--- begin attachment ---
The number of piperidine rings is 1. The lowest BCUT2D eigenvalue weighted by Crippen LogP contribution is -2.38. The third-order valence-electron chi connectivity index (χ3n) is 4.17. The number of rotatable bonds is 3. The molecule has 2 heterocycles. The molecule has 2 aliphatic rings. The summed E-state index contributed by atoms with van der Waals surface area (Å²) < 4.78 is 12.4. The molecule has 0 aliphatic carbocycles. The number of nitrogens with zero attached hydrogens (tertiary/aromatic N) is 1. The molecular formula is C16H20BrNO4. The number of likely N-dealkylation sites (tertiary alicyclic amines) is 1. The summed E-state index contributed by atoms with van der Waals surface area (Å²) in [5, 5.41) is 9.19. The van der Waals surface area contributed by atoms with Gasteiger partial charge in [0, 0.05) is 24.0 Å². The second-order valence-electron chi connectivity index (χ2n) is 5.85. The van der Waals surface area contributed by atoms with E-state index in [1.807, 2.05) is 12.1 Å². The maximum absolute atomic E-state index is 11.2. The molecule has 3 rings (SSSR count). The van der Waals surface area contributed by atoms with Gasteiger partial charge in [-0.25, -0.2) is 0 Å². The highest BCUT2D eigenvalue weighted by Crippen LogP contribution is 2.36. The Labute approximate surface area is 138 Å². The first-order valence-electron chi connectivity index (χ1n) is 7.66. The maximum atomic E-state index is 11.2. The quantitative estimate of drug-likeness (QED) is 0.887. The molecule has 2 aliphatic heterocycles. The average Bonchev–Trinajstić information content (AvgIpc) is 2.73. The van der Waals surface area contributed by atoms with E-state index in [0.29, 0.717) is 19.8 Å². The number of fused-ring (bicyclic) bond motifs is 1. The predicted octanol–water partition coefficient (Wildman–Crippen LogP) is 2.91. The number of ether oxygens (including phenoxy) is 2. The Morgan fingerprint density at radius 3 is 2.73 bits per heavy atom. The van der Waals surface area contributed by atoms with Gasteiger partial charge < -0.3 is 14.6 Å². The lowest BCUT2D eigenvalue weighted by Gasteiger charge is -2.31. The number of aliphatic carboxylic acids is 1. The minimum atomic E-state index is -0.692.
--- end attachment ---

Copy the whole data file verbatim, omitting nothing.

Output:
The number of piperidine rings is 1. The lowest BCUT2D eigenvalue weighted by Crippen LogP contribution is -2.38. The third-order valence-electron chi connectivity index (χ3n) is 4.17. The number of rotatable bonds is 3. The molecule has 2 heterocycles. The molecule has 2 aliphatic rings. The summed E-state index contributed by atoms with van der Waals surface area (Å²) < 4.78 is 12.4. The molecule has 0 aliphatic carbocycles. The number of nitrogens with zero attached hydrogens (tertiary/aromatic N) is 1. The molecular formula is C16H20BrNO4. The number of likely N-dealkylation sites (tertiary alicyclic amines) is 1. The summed E-state index contributed by atoms with van der Waals surface area (Å²) in [5, 5.41) is 9.19. The van der Waals surface area contributed by atoms with Gasteiger partial charge in [0, 0.05) is 24.0 Å². The second-order valence-electron chi connectivity index (χ2n) is 5.85. The van der Waals surface area contributed by atoms with E-state index in [1.807, 2.05) is 12.1 Å². The maximum absolute atomic E-state index is 11.2. The molecule has 3 rings (SSSR count). The van der Waals surface area contributed by atoms with Gasteiger partial charge in [-0.25, -0.2) is 0 Å². The highest BCUT2D eigenvalue weighted by Crippen LogP contribution is 2.36. The Labute approximate surface area is 138 Å². The first-order valence-electron chi connectivity index (χ1n) is 7.66. The maximum atomic E-state index is 11.2. The quantitative estimate of drug-likeness (QED) is 0.887. The molecule has 2 aliphatic heterocycles. The average Bonchev–Trinajstić information content (AvgIpc) is 2.73. The van der Waals surface area contributed by atoms with E-state index in [0.29, 0.717) is 19.8 Å². The number of fused-ring (bicyclic) bond motifs is 1. The predicted octanol–water partition coefficient (Wildman–Crippen LogP) is 2.91. The number of ether oxygens (including phenoxy) is 2. The Morgan fingerprint density at radius 3 is 2.73 bits per heavy atom. The van der Waals surface area contributed by atoms with Gasteiger partial charge < -0.3 is 14.6 Å². The lowest BCUT2D eigenvalue weighted by Gasteiger charge is -2.31. The number of aliphatic carboxylic acids is 1. The minimum atomic E-state index is -0.692.